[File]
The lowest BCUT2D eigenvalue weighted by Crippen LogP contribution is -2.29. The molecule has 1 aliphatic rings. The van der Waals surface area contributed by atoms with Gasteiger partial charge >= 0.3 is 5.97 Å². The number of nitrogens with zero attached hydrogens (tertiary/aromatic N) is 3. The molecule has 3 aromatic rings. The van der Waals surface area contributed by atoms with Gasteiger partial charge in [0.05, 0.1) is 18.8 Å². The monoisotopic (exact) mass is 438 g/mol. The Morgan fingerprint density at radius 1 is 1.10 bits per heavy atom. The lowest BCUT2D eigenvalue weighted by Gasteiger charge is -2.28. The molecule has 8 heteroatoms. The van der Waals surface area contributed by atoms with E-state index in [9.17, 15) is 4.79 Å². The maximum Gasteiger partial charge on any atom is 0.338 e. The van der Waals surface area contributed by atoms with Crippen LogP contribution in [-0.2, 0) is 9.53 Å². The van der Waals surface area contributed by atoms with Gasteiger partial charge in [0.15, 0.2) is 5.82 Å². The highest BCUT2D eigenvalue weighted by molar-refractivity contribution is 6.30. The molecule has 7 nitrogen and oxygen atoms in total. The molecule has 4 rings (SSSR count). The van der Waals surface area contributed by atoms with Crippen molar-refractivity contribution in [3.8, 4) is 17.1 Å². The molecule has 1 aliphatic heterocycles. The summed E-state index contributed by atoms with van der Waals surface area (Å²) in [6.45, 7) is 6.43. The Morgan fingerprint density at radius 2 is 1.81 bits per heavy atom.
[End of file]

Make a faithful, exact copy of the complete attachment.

The lowest BCUT2D eigenvalue weighted by Crippen LogP contribution is -2.29. The molecule has 1 aliphatic rings. The van der Waals surface area contributed by atoms with Gasteiger partial charge >= 0.3 is 5.97 Å². The number of nitrogens with zero attached hydrogens (tertiary/aromatic N) is 3. The molecule has 3 aromatic rings. The van der Waals surface area contributed by atoms with Gasteiger partial charge in [0.05, 0.1) is 18.8 Å². The monoisotopic (exact) mass is 438 g/mol. The Morgan fingerprint density at radius 1 is 1.10 bits per heavy atom. The lowest BCUT2D eigenvalue weighted by Gasteiger charge is -2.28. The molecule has 8 heteroatoms. The van der Waals surface area contributed by atoms with E-state index in [9.17, 15) is 4.79 Å². The maximum Gasteiger partial charge on any atom is 0.338 e. The van der Waals surface area contributed by atoms with Crippen LogP contribution in [-0.2, 0) is 9.53 Å². The van der Waals surface area contributed by atoms with Gasteiger partial charge in [0.15, 0.2) is 5.82 Å². The highest BCUT2D eigenvalue weighted by molar-refractivity contribution is 6.30. The molecule has 7 nitrogen and oxygen atoms in total. The molecule has 4 rings (SSSR count). The van der Waals surface area contributed by atoms with Crippen molar-refractivity contribution in [3.8, 4) is 17.1 Å². The molecule has 1 aliphatic heterocycles. The summed E-state index contributed by atoms with van der Waals surface area (Å²) in [6.45, 7) is 6.43. The Morgan fingerprint density at radius 2 is 1.81 bits per heavy atom.